Nick Ames looks at the contenders for one of the world’s leading architectural awards – with five of the six shortlisted designs making a first showing.
Six new building designs will be battling it out over the next few weeks for the keenly-contested Stirling Prize.
A castle, a chapel, a university and a natural landscape visitor-centre are competing with two housing developments for construction and design’s highest accolade from the Royal Institute of British Architects (RIBA).
Judging is currently taking place across the UK with the winner to be announced at a glittereing awards ceremony on September 26.
The shortlist features the reinvention of the 1960s Sheffield housing block Park Hill, a striking suburban Essex housing development in the new town of Harlow, called Newhall Be, a holiday home within the burnt-out shell of 12th century Astley Castle, Warwickshire, the beautifully crafted Bishop Edward King Chapel, Oxfordshire, the dramatic Giant’s Causeway Visitor Centre and the sculptured but practical University of Limerick Medical School and its accompanying student housing.
RIBA is working in partnership with the BBC on the 2013 awards with The Architects’ Journal as trade media partner.
This year, five of the six practices are on the list for the first time, beating-off competition from previous winners including Sir David Chipperfield and Zaha Hadid.
It is also the first year in the prize’s 18 year history that half of the shortlisted firms have women at the helm – Alison Brooks Architects, Grafton Architects and heneghan peng – amother move praised by organisers.
The six architecture practices competing for this year’s title, their odds according to bookmakers William Hil, together with RIBA’s descriptions are: Giant’s Causeway Visitor Centre, Northern Ireland by heneghan peng architects.
William Hill odds: 3/1 “Breaks the mould of the traditional visitor-centre that tends to hide from the limelight or make a statement, this highly imaginative and sculptural piece of ‘land art’ offers visitors an experience that is physical and interactive, like the causeway itself.” Park Hill Phase 1, Sheffield by Hawkins\Brown with Studio Egret West.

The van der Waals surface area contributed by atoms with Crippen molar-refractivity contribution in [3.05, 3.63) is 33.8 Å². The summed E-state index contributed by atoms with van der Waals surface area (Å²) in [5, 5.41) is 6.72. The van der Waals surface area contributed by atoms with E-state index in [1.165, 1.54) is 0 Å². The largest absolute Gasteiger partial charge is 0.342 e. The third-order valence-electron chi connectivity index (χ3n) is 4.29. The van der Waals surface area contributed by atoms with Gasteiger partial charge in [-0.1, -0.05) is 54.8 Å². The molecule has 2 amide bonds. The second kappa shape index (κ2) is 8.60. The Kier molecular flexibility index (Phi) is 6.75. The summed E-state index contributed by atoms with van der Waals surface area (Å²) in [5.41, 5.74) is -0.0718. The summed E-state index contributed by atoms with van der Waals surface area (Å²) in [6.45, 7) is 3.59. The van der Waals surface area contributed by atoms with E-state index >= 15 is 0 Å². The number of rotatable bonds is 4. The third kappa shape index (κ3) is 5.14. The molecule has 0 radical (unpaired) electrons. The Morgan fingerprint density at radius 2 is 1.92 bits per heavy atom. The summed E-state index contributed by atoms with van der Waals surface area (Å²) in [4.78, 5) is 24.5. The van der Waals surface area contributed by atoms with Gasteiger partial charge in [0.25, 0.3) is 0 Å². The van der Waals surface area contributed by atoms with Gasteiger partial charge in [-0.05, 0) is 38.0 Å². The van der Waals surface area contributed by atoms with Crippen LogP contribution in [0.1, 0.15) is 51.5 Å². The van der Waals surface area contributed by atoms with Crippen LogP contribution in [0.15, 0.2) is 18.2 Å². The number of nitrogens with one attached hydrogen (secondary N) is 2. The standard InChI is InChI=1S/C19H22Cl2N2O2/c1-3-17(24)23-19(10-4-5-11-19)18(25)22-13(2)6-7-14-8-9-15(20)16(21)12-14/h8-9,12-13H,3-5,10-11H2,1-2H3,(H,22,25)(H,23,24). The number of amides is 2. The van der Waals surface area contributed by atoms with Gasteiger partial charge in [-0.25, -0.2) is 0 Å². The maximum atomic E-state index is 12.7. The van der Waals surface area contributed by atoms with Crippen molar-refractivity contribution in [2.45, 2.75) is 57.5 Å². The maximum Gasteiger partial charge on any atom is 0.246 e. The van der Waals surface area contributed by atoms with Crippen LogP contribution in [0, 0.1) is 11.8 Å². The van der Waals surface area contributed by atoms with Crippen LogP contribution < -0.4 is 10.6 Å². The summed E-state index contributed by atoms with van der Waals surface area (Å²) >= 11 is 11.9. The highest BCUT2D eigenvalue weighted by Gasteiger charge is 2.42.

William Hill odds: 9/1 “Reinvention of the 1960s housing estate. The structure of the buildings remained in place whilst key features were changed – interior layout, windows, security and much more. It stands as a beacon for imaginative regeneration, quality mass housing and the bold reuse of a listed building.” Newhall Be, Harlow by Alison Brooks Architects.
William Hill odds: 3/1 “The radical re-thinking of the shape and interior of the UK house is tackled masterfully with these 84 new homes in suburban Essex that clearly illustrate that good design quality and committed developers can transform lives.” Astley Castle, Nuneaton, Warwickshire by Witherford Watson Mann Architects.
William Hill odds: 6/1 “Beautiful contemporary holiday home installed in the ruined walls of a 12th century manor. Unique example of the recovery of an ancient building – it is a prototype for a bold new attitude to restoration and reuse.” University of Limerick Medical School by Grafton Architects.
William Hill odds: 6/1 “Exceptional example of how to create a vibrant new public space through the careful design and placement of buildings. High-quality, beautiful and dramatic buildings that punch far above their rock-bottom budget.” Bishop Edward King Chapel, Ripon College, Oxfordshire by Niall McLaughlin Architects.
William Hill odds: 9/4 “An uplifting spiritual space of great potency that the client has described as ‘what we dreamed of but didn’t think we would get’.”
The RIBA panel emphasise that while the six shortlisted buildings range dramatically in size and purpose, all will be judged by the same criteria – their design excellence and their significance to the evolution of architecture and the built environment as well as looking stunning.
Angela Brady, RIBA President, said: “The RIBA Stirling Prize is awarded to the building that has made the biggest contribution to the evolution of architecture, and nowhere is the need for fresh-thinking needed more than in housing.
“The UK is blighted with unimaginative, poor quality houses that people don’t want to live in but have little other choice, so I am delighted to see two amazing and highly original housing projects on this year’s shortlist.
“These projects show how, when talented architects and clients work together and focus on quality, affordable and desirable new homes can be created. They shine a light on what the future of UK housing can be.
“All six shortlisted projects are ground-breaking in their own way – buildings that deliver more than could have been expected.